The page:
Nevertheless, here are a three qualification questions to consider:

1. Does the prospect have an immediate need or problem to solve?

2. Does the prospect have sufficient budget to invest in solving the problem?

3. Are there competitive implications on doing business with the prospect?

These questions can be easily adapted and applied to any contact form on a website or landing page. Keep in mind that there will always be some trade-off between asking for too much information (lower response rates) and not asking for enough information (unqualified leads). Publishing web contact page forms with the right questions built-in and properly training live chat representatives can both be highly effective ways to get the job done right.

To sum it all up, the process of setting S.M.A.R.T. goals and objectives requires mental discipline and the ability to not get distracted by shiny objects like 'opt-in' lead generation programs built on piggy-backing principles that are applied for monetization with little thought as to the level of qualification. Most often, the top quality leads that convert are the ones that are most difficult to generate.

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  • Chris DeMartine

With projected global digital marketing expenditures closing in on half a trillion US dollars in 2022 alone, it is no surprise that demand for programmatic business-to-business (B2B) advertising is increasing fast and early adopters are reaping the benefits. This global digital marketing marketplace has three pillars—hardware, software and content, where integration finds its foundation. Innumerable problems created by this colossal mass of digitized communications between humans and machines are yet to be identified, especially as it relates to the social, emotional and relational reality of our connected world. Thoughts, words and images exchange across the globe in seconds, but after reading a YaleNews article by Jim Shelton, this slowpoke we call the Internet still has some catching up to do. The article points out that, primarily due to network latency, Internet data moves 37 to 100 times slower than the speed of light ( 670,000,000 MPH ).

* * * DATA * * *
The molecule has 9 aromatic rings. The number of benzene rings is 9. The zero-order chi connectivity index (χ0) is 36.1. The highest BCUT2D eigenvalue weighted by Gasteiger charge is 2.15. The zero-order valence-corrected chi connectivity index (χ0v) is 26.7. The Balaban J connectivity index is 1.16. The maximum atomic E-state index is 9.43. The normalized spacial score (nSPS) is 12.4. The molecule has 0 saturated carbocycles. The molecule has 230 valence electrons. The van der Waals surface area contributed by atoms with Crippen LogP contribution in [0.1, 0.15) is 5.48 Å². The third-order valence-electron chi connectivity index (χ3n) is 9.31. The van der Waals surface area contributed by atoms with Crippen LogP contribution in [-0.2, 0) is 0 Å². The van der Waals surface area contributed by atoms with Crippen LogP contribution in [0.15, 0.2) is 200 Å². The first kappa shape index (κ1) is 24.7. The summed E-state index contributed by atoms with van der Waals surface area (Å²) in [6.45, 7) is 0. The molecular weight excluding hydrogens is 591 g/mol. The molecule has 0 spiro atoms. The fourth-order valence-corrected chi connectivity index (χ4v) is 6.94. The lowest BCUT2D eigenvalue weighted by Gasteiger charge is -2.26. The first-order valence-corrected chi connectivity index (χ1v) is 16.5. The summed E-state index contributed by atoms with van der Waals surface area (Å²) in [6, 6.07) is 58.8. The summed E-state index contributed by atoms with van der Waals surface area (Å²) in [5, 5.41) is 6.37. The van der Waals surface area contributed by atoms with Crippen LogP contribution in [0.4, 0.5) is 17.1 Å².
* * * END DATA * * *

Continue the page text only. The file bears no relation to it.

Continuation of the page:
The point is this—created ecosystems would not exist without the actionable intelligence of their creators and innovation continues to advance only when the human mind is engaged in the processing. Therefore, ‘man plus machine wins every time’. It's time to put you and your team in th driver’s seat of today’s technology that powers your business growth. Information technology and the digital marketing landscape are only as powerful as we allow them to be. Algorithms can make millions of quantitative decisions in the twinkling of an eye, but they starve without the input variables provided by the truly qualified decision-making authorities—simply stated, that’s you, me and every other person on the planet who puts the machines to work for marketing efficiency. In order to do that, we need to have an organized and systematic approach to digital advertising and marketing automation. Platforms alone will not solve our complex problems, but they can and often do free our minds to think strategically about what matters most—our current and future customers’ problems, needs and desires.